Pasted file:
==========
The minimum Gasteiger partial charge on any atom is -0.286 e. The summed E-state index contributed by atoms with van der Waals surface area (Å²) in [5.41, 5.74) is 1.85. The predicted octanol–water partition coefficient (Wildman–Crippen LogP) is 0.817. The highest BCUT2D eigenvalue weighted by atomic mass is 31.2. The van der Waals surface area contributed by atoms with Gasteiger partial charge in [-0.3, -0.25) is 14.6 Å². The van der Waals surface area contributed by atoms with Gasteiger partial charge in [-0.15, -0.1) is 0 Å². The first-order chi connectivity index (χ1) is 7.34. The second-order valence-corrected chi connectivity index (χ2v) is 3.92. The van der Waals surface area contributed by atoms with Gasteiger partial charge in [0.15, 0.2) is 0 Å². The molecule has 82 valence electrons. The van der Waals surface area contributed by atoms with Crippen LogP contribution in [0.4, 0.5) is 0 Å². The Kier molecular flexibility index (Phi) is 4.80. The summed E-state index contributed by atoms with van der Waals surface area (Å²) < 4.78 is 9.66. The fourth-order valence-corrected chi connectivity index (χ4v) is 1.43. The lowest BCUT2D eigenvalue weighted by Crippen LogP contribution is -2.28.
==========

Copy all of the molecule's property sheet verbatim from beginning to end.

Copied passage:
The minimum Gasteiger partial charge on any atom is -0.286 e. The summed E-state index contributed by atoms with van der Waals surface area (Å²) in [5.41, 5.74) is 1.85. The predicted octanol–water partition coefficient (Wildman–Crippen LogP) is 0.817. The highest BCUT2D eigenvalue weighted by atomic mass is 31.2. The van der Waals surface area contributed by atoms with Gasteiger partial charge in [-0.3, -0.25) is 14.6 Å². The van der Waals surface area contributed by atoms with Gasteiger partial charge in [-0.15, -0.1) is 0 Å². The first-order chi connectivity index (χ1) is 7.34. The second-order valence-corrected chi connectivity index (χ2v) is 3.92. The van der Waals surface area contributed by atoms with Gasteiger partial charge in [0.15, 0.2) is 0 Å². The molecule has 82 valence electrons. The van der Waals surface area contributed by atoms with Crippen LogP contribution in [0.4, 0.5) is 0 Å². The Kier molecular flexibility index (Phi) is 4.80. The summed E-state index contributed by atoms with van der Waals surface area (Å²) < 4.78 is 9.66. The fourth-order valence-corrected chi connectivity index (χ4v) is 1.43. The lowest BCUT2D eigenvalue weighted by Crippen LogP contribution is -2.28.